Caregiving is never easy, and COVID-19 has made it harder
Style Magazine Newswire | 5/7/2020, 2:28 p.m.
By American Heart Association News
Melia Wilkinson cares for her husband, Kerry, who in 2014 had a massive stroke.
Today, the 57-year-old has no use of his left hand, limited use of his left leg, and relies on a cane to get around the house. Kerry can do many things on his own, Melia said, but she helps him with daily activities, such as dressing, and manages his medical care.
While caregiving has always been challenging, the era of COVID-19 is fraught with new anxiety.
"We have nobody," she said. "I worry if I get COVID, there isn't a person who could step in."
The couple and their teenage daughter live near Seattle in King County, Washington, an early U.S. coronavirus hotbed, and far from relatives. Since the virus appeared, Melia has discontinued housekeeping help, and social distancing has put their small network of friends and ex-colleagues out of reach.
Normal support systems have buckled, said clinical psychologist and health care consultant Barry J. Jacobs. For loved ones who need help at home, longtime health aides may now be unavailable. Or families might be torn between allowing outside aides to continue care, risking coronavirus exposure, versus taking over that care – or letting the care gap go unfilled.
"I have seen families struggle with all of that," Jacobs said. "These are very difficult choices."
For loved ones living alone, whether they are safe and can meet personal needs is a crucial test.
"Does it seem like they are eating? Sleeping? Taking their medicines?" said Deborah Dunn, national president of the Gerontological Advanced Practice Nurses Association. "When the medications are messed up or they have a bruise on their hip, now you have to make other choices." Those choices can include moving someone to a senior care facility – or moving them out if COVID-19 occurs there.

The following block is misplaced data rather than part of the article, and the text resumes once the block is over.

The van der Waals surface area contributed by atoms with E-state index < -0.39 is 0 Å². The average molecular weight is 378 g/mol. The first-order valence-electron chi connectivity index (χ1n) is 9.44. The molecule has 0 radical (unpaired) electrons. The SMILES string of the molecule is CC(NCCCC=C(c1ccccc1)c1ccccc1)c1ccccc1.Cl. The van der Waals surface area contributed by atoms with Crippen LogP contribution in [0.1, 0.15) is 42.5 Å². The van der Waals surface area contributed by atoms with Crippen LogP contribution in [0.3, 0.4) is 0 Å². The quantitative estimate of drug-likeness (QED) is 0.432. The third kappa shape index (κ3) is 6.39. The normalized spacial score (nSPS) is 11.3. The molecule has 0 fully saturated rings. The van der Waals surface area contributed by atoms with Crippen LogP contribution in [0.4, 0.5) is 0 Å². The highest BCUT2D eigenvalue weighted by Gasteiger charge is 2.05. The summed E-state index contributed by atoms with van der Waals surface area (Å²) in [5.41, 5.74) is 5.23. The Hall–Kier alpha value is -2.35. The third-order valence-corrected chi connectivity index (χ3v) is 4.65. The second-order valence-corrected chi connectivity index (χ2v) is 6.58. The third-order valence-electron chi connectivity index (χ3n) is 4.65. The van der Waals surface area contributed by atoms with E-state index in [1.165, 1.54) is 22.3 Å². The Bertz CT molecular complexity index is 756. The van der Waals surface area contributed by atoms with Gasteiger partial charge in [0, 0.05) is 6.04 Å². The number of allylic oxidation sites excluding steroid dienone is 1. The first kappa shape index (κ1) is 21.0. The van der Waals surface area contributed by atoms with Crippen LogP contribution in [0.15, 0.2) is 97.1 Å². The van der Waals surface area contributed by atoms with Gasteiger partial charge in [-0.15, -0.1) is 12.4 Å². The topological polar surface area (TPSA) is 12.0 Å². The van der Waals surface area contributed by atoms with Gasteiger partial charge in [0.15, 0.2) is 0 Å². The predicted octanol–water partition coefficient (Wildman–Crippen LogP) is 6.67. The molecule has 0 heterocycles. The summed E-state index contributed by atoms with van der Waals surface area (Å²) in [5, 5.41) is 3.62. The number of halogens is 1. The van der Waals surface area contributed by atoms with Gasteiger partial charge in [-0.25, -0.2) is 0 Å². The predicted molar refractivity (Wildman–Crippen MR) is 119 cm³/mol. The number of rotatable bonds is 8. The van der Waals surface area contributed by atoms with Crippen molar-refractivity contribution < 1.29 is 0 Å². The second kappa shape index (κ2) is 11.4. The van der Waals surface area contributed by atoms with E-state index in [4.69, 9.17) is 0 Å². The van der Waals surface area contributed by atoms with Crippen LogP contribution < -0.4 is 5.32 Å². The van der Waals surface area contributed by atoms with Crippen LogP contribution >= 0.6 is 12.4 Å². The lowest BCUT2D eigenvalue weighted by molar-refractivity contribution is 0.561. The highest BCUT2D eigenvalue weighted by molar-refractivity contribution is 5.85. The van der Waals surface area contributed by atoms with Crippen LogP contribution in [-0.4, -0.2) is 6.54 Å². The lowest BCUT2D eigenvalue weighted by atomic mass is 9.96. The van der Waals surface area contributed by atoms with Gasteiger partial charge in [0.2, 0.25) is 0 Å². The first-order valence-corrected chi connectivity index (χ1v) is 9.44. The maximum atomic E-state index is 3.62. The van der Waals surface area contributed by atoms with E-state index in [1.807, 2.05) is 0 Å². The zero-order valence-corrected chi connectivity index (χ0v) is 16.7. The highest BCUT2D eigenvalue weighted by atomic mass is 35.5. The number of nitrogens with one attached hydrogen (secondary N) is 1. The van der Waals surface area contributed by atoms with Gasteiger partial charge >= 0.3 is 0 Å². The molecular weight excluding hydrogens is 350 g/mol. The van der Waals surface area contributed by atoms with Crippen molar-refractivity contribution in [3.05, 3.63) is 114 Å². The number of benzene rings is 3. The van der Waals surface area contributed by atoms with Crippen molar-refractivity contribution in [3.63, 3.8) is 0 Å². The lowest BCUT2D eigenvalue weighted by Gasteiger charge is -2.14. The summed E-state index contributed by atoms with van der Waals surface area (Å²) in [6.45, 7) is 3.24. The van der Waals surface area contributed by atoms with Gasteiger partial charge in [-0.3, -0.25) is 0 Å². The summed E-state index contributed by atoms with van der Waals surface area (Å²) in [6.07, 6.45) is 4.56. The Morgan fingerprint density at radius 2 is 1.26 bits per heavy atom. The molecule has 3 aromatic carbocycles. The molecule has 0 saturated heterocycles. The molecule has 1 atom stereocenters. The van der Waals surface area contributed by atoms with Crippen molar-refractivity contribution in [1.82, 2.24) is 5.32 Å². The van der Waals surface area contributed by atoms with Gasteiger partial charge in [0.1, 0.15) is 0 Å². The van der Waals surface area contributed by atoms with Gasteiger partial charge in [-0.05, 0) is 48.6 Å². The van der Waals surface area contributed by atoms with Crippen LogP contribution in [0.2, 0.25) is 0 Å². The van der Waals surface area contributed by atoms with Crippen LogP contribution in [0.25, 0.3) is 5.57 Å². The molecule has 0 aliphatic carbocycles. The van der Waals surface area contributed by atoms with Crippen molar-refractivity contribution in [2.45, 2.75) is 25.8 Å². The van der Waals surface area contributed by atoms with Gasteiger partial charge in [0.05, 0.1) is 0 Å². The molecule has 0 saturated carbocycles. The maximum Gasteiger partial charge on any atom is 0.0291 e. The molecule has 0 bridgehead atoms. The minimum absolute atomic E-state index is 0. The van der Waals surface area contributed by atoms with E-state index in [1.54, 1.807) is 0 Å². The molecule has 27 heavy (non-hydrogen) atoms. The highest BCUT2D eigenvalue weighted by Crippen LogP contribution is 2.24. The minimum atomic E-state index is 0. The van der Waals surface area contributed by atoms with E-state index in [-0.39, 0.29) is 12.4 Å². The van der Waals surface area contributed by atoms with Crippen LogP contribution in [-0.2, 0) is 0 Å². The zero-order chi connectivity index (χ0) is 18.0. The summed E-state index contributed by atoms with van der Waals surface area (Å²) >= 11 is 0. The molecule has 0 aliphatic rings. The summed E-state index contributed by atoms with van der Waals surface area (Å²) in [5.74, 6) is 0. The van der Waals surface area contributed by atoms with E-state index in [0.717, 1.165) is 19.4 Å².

"There are no right answers here, and in many cases you're charged with making the best decision you can among bad options," said Jacobs, who writes about caregiving for AARP. "People shouldn't beat themselves up later for things that didn't turn out ideally. We have to accept that we're doing the best we can with the most love we can muster."
Caregivers also must navigate a radically changed health care system.
Under stay-at-home orders, Melia had to cancel a half-dozen necessary medical appointments. She worries about access to her husband's medicines, including a seizure drug that recently was sold out at her usual pharmacy. "He can't go a day without his regular medications," she said.
In routine care, telehealth is filling some gaps, said Dunn, professor and dean of The Graduate School at Madonna University in Livonia, Michigan. But COVID-19 lockdowns have shifted more of the burden of detecting and triaging health problems to families.
Dunn advises families to compile an easily accessed list of their loved one's conditions, medicines, health care providers and pharmacy, and to monitor supplies such as glucose testing strips. "It's that preparedness plan you never need, until you need it," she said.